As we pray for healing and wholeness this month, last night’s sermon looked at the question of healthy minds. Following on from recent Bible studies, Garry looked at the way we think – using the analogy of paths we follow – and encouraged us to be transformed by the renewing of our minds (Rom 12:1-2 TNIV).

Rom 1:28 in the Message version tells us that since people did not acknowledge God, God quit bothering them and let them loose. Effectively, before we come to know Christ, we have a ‘depraved mind’ and do whatever is right in our own eyes (as in the Judges’ cycle.) Rom 2:14-15 TNIV reminds us that certain laws are built into people (hard-wired, so to speak) by God, but if we allow our consciences to become hardened or seared, this is like God’s pathways becoming overgrown through disuse and neglect. The mind which is governed by the flesh is actually hostile to God (Rom 8:7-8 TNIV) and our thinking without Christ is futile (ses Eph 4:17-19 TNIV.) Our consciences and minds have effectively been corrupted (Titus 1:15 TNIV), just like a spot of coloured dye affects a beaker of clean water. This is what is meant by ‘total depravity’: not that we are all necessarily evil murderers but that every part of our thinking has been affected by sin; our minds are not hooked up to reality, becasue we need God to find truth and reality.

The Christian’s mind is to be renewed by the Holy Spirit so that we become mature, thinking as Christ thought. We do this by focussing our attention consciously on everything that is true, lovely and praiseworthy (see Phil 4:8 TNIV.) As we think in our hearts, so we are (footnote to Proverbs 23:7 TNIV). The word used here focuses on ‘style’ – whatever we think about constantly, the style or manner in which we think, influences our paths. Research has suggested that if we do not think a particular thought for between 2-6 months, that neural pathway breaks down, like the well-trodden pathway becoming overgrown with weeds. Similarly, in a computer, dynamic memory needs to be continually refreshed or we lose what is stored there. We have to work consciously at letting wrong thoughts go.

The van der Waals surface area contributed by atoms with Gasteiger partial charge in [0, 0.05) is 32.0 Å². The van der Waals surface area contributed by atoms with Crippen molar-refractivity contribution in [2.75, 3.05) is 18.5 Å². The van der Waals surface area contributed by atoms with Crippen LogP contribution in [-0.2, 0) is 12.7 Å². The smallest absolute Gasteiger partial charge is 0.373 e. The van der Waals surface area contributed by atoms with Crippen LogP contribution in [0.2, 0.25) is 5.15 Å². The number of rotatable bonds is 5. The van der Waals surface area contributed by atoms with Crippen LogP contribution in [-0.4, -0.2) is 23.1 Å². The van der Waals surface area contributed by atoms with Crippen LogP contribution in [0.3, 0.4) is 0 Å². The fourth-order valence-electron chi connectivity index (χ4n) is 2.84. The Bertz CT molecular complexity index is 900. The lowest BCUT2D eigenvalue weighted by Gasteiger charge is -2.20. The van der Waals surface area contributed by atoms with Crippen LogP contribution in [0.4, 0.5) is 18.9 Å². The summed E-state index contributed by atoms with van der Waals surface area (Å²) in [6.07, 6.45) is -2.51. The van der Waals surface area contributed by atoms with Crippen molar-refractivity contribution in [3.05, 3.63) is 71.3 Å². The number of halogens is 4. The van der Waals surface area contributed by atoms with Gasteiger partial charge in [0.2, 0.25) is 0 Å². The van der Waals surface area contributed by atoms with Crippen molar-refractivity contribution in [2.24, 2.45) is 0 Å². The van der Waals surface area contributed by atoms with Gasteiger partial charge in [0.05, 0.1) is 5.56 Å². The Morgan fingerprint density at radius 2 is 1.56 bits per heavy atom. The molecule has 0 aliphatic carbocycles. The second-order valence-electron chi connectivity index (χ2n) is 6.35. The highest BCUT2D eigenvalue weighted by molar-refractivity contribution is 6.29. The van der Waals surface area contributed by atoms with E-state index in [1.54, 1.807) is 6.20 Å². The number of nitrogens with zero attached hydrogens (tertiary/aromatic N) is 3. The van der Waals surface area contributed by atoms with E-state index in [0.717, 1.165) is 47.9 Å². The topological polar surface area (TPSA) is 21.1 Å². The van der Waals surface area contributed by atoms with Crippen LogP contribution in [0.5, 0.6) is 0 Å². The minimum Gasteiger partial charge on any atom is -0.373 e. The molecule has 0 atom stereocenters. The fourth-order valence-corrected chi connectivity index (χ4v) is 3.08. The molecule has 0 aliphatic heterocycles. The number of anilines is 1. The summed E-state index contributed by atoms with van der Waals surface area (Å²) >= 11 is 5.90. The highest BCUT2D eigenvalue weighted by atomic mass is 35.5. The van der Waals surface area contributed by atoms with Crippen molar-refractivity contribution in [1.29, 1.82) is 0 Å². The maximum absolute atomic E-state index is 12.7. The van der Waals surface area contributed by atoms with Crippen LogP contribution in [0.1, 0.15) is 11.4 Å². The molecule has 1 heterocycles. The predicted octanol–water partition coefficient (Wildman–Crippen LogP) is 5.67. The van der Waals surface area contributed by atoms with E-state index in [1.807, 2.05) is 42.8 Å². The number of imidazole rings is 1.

One way to do this is through the washing of the Word of God (Eph 5:25-26). Permit a personal illustration here. I have been struggling with waiting for an answer from God to a specific prayer request recently and in the waiting, I have been tempted to think that the answer is slow in coming because God is toying with me, as a cat does with a mouse. This is clearly not a Biblical thought, since we know that God is a kind and loving Father (see Matt 7:9-11 TNIV.) How I was thinking was colouring my view of God and making me feel both disillusioned with Him and angry with Him (I felt that He was being unfair.) I had to be washed by the Word in order to be cleansed from this wrong thought. The actual means was initially through a Scripture-soaked song quoted on the blog a few days ago, which says:

“He won’t abandon
He won’t deceive
He won’t desert us
He won’t ever leave
He’ll never forsake us
He won’t ever run
He’ll never reject us
The faithful One.” (‘Mighty Fortress’, Aaron Shust)

‘Mighty Fortress’, Aaron Shust

The lyrics here took me back to the Biblical definition of God’s character and washed the wrong thoughts away.

God wants to heal our minds and correct our thinking. He wants us to have a ‘sound mind’ (2 Tim 1:7 KJV). His goal is that we become mature like Christ (see Gal 4:19 TNIV, Eph 4:14-16 TNIV), thinking God’s thoughts. He wants us to take every thought captive to Christ (2 Cor 10:5 TNIV) and wants us to be, like the healed man, ‘seated and in our right minds.’ (see Luke 8:34-35 TNIV). In thinking, as in living, we reap what we sow. We need to be careful to sow to God in how we think and to allow Him to wash us and cleanse us and heal us.